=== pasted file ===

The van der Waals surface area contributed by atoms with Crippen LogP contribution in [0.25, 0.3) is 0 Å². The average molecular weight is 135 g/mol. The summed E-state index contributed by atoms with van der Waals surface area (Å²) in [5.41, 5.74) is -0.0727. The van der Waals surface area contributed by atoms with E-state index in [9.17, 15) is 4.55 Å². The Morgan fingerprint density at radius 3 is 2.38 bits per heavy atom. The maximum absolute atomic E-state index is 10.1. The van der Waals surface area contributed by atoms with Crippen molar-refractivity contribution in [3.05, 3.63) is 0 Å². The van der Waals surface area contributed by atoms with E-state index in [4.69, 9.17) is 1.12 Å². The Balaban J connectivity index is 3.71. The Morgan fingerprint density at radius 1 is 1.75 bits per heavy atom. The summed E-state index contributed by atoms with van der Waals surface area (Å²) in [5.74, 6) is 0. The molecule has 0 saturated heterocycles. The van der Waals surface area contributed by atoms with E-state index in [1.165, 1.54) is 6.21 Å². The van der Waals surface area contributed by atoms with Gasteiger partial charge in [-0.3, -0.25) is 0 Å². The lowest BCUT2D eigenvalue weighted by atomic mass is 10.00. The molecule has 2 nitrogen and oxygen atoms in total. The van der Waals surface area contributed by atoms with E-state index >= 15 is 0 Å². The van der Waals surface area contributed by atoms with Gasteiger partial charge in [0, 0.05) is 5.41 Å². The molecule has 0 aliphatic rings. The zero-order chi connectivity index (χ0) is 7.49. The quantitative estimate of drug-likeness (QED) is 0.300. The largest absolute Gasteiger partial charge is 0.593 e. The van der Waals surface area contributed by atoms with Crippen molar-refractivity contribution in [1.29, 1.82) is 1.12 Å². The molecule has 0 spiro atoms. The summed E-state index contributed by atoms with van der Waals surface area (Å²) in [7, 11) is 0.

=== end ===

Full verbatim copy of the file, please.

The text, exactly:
The van der Waals surface area contributed by atoms with Crippen LogP contribution in [0.25, 0.3) is 0 Å². The average molecular weight is 135 g/mol. The summed E-state index contributed by atoms with van der Waals surface area (Å²) in [5.41, 5.74) is -0.0727. The van der Waals surface area contributed by atoms with E-state index in [9.17, 15) is 4.55 Å². The Morgan fingerprint density at radius 3 is 2.38 bits per heavy atom. The maximum absolute atomic E-state index is 10.1. The van der Waals surface area contributed by atoms with Crippen molar-refractivity contribution in [3.05, 3.63) is 0 Å². The van der Waals surface area contributed by atoms with E-state index in [4.69, 9.17) is 1.12 Å². The Balaban J connectivity index is 3.71. The Morgan fingerprint density at radius 1 is 1.75 bits per heavy atom. The summed E-state index contributed by atoms with van der Waals surface area (Å²) in [5.74, 6) is 0. The molecule has 0 saturated heterocycles. The van der Waals surface area contributed by atoms with E-state index in [1.165, 1.54) is 6.21 Å². The van der Waals surface area contributed by atoms with Gasteiger partial charge in [-0.3, -0.25) is 0 Å². The lowest BCUT2D eigenvalue weighted by atomic mass is 10.00. The molecule has 2 nitrogen and oxygen atoms in total. The van der Waals surface area contributed by atoms with E-state index >= 15 is 0 Å². The van der Waals surface area contributed by atoms with Gasteiger partial charge in [0, 0.05) is 5.41 Å². The molecule has 0 aliphatic rings. The zero-order chi connectivity index (χ0) is 7.49. The quantitative estimate of drug-likeness (QED) is 0.300. The largest absolute Gasteiger partial charge is 0.593 e. The van der Waals surface area contributed by atoms with Crippen molar-refractivity contribution in [1.29, 1.82) is 1.12 Å². The molecule has 0 spiro atoms. The summed E-state index contributed by atoms with van der Waals surface area (Å²) in [7, 11) is 0.